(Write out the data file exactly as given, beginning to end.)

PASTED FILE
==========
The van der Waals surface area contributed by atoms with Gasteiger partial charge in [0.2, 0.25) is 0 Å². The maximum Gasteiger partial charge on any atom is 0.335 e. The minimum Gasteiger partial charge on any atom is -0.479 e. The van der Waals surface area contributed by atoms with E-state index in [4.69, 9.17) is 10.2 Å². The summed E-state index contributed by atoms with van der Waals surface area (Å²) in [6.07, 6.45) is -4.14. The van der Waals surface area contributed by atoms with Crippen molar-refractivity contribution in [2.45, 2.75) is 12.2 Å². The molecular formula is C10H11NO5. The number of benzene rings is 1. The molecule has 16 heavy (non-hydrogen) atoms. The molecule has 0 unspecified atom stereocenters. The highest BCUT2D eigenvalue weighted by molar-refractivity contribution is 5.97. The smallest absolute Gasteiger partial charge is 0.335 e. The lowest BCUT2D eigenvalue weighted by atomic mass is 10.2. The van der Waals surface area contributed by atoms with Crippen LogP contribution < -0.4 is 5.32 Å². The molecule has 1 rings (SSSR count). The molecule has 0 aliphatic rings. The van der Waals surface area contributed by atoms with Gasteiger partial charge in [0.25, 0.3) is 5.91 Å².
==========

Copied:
The van der Waals surface area contributed by atoms with Gasteiger partial charge in [0.2, 0.25) is 0 Å². The maximum Gasteiger partial charge on any atom is 0.335 e. The minimum Gasteiger partial charge on any atom is -0.479 e. The van der Waals surface area contributed by atoms with E-state index in [4.69, 9.17) is 10.2 Å². The summed E-state index contributed by atoms with van der Waals surface area (Å²) in [6.07, 6.45) is -4.14. The van der Waals surface area contributed by atoms with Crippen molar-refractivity contribution in [2.45, 2.75) is 12.2 Å². The molecular formula is C10H11NO5. The number of benzene rings is 1. The molecule has 16 heavy (non-hydrogen) atoms. The molecule has 0 unspecified atom stereocenters. The highest BCUT2D eigenvalue weighted by molar-refractivity contribution is 5.97. The smallest absolute Gasteiger partial charge is 0.335 e. The lowest BCUT2D eigenvalue weighted by atomic mass is 10.2. The van der Waals surface area contributed by atoms with Crippen LogP contribution < -0.4 is 5.32 Å². The molecule has 1 rings (SSSR count). The molecule has 0 aliphatic rings. The van der Waals surface area contributed by atoms with Gasteiger partial charge in [0.25, 0.3) is 5.91 Å².